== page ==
On May 22, the opening of the Chinese National People’s Congress featured a remarkable announcement from the Chinese Premier, Li Keqiang. In the midst of a global economic crisis the Chinese government has decided to not set a GDP target for the coming year. The move will confuse many local and provincial politicians, as growth was the key metric on which China’s success has been measured since 1990.
Without a GDP target there will be no pressure on politicians to achieve GDP growth at any cost, which has been the strategy of China and most of the world’s countries for several decades.
The Chinese appear to have recognized that chasing growth causes damage to the environment and reduces living and working conditions if used as the sole metric for national success.
The Chinese are certainly not planning to stop growing, but by deprioritizing GDP growth, the government will have the space to focus on improving healthcare and education and reducing ecological damage.
China is set to reach its target of eradicating poverty in the country in 2020, and the shift away from growth could easily mean that Chinese citizens will see a renewed focus on improving living conditions.
GDP growth has been the key metric for success that most countries around the world aim to achieve. But the link with GDP growth and improving standards of living is dubious at best.
The London Economic’s Jack Peat argues polling data shows that “GDP growth fails to deliver enhanced life satisfaction, poverty alleviation and remains environmentally disruptive.”
The eternal push for economic growth brings with it incentives that ensure businesses and countries can never reach a satisfactory level of success, but instead must always keep “growing.” In the current economic paradigm, the idea of “next year’s GDP growth” invites direct foreign investment in a country much more than living conditions, security, or the education level of the population ever will.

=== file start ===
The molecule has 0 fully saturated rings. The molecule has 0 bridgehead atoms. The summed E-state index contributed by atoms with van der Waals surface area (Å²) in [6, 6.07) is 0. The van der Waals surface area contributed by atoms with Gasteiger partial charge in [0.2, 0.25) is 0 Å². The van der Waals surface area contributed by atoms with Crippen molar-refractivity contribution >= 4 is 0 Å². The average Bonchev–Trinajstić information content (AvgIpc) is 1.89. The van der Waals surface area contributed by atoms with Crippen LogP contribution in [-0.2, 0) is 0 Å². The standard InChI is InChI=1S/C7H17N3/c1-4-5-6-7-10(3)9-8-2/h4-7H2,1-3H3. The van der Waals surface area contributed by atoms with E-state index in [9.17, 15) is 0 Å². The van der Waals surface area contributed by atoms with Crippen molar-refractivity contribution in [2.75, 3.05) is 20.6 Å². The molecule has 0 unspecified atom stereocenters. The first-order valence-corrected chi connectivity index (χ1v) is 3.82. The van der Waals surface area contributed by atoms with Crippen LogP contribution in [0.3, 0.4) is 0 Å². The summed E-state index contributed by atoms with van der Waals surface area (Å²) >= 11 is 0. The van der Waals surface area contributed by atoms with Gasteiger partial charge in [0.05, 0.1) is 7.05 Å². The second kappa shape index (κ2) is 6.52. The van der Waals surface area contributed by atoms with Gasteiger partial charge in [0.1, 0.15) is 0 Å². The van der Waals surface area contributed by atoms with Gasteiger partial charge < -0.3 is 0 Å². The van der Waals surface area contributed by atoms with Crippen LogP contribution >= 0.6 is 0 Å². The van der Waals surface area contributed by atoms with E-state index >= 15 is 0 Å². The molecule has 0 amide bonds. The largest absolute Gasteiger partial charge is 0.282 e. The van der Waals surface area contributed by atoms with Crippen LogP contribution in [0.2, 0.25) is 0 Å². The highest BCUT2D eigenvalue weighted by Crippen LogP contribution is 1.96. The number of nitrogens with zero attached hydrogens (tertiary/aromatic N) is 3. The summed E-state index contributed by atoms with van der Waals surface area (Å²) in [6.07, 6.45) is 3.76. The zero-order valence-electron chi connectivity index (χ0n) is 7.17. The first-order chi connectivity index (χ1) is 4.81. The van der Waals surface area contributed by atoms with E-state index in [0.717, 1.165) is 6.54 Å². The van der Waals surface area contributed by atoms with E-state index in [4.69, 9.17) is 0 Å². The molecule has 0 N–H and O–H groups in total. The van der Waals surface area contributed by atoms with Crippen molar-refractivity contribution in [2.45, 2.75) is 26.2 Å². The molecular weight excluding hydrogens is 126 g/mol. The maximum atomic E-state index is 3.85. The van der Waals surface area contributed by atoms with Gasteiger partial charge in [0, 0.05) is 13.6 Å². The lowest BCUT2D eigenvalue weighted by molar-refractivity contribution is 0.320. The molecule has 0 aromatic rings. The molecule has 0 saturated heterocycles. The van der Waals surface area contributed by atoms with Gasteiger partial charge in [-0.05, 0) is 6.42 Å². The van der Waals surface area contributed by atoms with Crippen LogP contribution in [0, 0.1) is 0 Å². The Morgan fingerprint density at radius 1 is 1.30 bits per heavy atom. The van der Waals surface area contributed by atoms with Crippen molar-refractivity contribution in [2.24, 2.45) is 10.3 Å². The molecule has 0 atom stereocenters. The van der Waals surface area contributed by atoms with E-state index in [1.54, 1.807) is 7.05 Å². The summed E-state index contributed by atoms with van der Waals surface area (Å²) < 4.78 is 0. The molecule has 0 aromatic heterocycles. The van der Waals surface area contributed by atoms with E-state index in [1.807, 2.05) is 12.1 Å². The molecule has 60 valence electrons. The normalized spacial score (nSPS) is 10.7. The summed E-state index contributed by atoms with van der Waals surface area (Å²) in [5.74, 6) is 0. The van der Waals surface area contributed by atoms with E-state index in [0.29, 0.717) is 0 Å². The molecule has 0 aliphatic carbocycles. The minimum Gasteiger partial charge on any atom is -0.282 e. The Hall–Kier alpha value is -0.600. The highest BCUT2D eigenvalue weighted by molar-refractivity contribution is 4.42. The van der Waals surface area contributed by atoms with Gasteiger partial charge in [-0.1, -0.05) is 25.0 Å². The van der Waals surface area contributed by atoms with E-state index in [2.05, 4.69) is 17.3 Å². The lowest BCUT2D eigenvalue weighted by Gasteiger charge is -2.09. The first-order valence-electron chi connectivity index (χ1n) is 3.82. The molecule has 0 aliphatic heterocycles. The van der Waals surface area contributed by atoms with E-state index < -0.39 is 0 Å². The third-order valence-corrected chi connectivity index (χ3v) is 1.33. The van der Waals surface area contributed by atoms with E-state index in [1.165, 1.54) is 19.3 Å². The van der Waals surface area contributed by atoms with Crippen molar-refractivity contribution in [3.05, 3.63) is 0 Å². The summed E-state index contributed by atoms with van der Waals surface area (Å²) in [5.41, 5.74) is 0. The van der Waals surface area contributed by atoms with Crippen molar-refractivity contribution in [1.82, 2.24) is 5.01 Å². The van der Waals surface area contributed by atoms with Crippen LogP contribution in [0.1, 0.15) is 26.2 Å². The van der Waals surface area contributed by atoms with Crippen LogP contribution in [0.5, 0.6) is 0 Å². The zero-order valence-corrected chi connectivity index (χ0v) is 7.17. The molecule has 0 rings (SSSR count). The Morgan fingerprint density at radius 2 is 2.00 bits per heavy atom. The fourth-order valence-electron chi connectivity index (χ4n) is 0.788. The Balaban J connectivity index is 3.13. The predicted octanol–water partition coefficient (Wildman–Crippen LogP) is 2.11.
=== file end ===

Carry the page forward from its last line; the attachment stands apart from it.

The COVID-19 crisis has revealed that in a crisis, the use of GDP as the most important metric meant few countries had adequately prepared their healthcare system for an abnormal crisis.
It also meant governments had to force companies to produce important medical equipment and protective gear.
There had been no incentive to produce these items before, even though it would have benefited the public, as there is no reward for much but GDP growth.
The most important reason to decouple growth from success is the fact that we live on a planet with finite resources. Trying to realize infinite growth on a planet that is clearly and visibly struggling from over-depletion of its finite resources is a recipe for disaster. Climate researchers have argued that many highly-developed countries would actually benefit from degrowth.
For countries like China, there are many parts of society that still need growth. Better healthcare, education, and working and living conditions will likely become the next focus of China’s government after having dragged its population out of abject poverty.
If China stops using GDP growth as a metric for success, it could have far-reaching effects on our global economics.
A few countries have already signaled they will not consider GDP growth their key metric, but success in China could be a guiding light for other economies that are buckling under the need to forever grow.